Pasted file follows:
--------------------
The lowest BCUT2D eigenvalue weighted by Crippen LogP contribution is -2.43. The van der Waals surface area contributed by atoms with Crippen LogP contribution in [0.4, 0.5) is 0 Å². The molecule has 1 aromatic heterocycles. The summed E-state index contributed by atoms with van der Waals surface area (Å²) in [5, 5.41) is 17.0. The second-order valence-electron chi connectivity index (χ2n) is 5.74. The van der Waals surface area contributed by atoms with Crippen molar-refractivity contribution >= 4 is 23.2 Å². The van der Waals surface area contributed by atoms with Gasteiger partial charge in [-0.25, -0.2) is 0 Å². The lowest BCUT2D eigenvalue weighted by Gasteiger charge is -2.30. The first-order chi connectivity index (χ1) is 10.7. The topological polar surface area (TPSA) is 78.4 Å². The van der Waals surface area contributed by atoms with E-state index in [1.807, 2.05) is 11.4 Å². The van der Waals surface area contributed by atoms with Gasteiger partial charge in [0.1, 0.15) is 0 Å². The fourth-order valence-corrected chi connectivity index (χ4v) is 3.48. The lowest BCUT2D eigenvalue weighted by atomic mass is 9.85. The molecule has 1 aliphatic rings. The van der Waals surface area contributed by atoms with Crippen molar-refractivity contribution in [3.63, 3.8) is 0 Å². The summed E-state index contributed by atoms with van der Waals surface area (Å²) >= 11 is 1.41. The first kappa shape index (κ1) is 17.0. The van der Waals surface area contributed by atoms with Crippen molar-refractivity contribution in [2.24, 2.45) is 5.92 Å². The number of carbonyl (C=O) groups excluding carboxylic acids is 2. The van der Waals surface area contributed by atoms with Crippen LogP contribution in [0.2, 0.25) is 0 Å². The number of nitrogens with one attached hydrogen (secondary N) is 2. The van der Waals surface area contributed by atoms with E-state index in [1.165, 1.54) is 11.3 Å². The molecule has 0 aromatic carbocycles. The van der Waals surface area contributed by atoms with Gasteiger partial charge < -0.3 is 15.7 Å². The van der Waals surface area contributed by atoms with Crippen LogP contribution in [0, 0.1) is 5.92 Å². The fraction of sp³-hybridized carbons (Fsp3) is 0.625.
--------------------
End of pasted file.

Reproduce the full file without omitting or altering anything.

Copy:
The lowest BCUT2D eigenvalue weighted by Crippen LogP contribution is -2.43. The van der Waals surface area contributed by atoms with Crippen LogP contribution in [0.4, 0.5) is 0 Å². The molecule has 1 aromatic heterocycles. The summed E-state index contributed by atoms with van der Waals surface area (Å²) in [5, 5.41) is 17.0. The second-order valence-electron chi connectivity index (χ2n) is 5.74. The van der Waals surface area contributed by atoms with Crippen molar-refractivity contribution >= 4 is 23.2 Å². The van der Waals surface area contributed by atoms with Gasteiger partial charge in [-0.25, -0.2) is 0 Å². The lowest BCUT2D eigenvalue weighted by Gasteiger charge is -2.30. The first-order chi connectivity index (χ1) is 10.7. The topological polar surface area (TPSA) is 78.4 Å². The van der Waals surface area contributed by atoms with E-state index in [1.807, 2.05) is 11.4 Å². The van der Waals surface area contributed by atoms with Gasteiger partial charge in [0.1, 0.15) is 0 Å². The fourth-order valence-corrected chi connectivity index (χ4v) is 3.48. The lowest BCUT2D eigenvalue weighted by atomic mass is 9.85. The molecule has 1 aliphatic rings. The van der Waals surface area contributed by atoms with Crippen molar-refractivity contribution in [3.63, 3.8) is 0 Å². The summed E-state index contributed by atoms with van der Waals surface area (Å²) >= 11 is 1.41. The first kappa shape index (κ1) is 17.0. The van der Waals surface area contributed by atoms with Crippen molar-refractivity contribution in [2.24, 2.45) is 5.92 Å². The number of carbonyl (C=O) groups excluding carboxylic acids is 2. The van der Waals surface area contributed by atoms with Crippen LogP contribution in [0.2, 0.25) is 0 Å². The number of nitrogens with one attached hydrogen (secondary N) is 2. The van der Waals surface area contributed by atoms with E-state index in [1.165, 1.54) is 11.3 Å². The molecule has 0 aromatic carbocycles. The van der Waals surface area contributed by atoms with Gasteiger partial charge < -0.3 is 15.7 Å². The van der Waals surface area contributed by atoms with Crippen LogP contribution in [0, 0.1) is 5.92 Å². The fraction of sp³-hybridized carbons (Fsp3) is 0.625.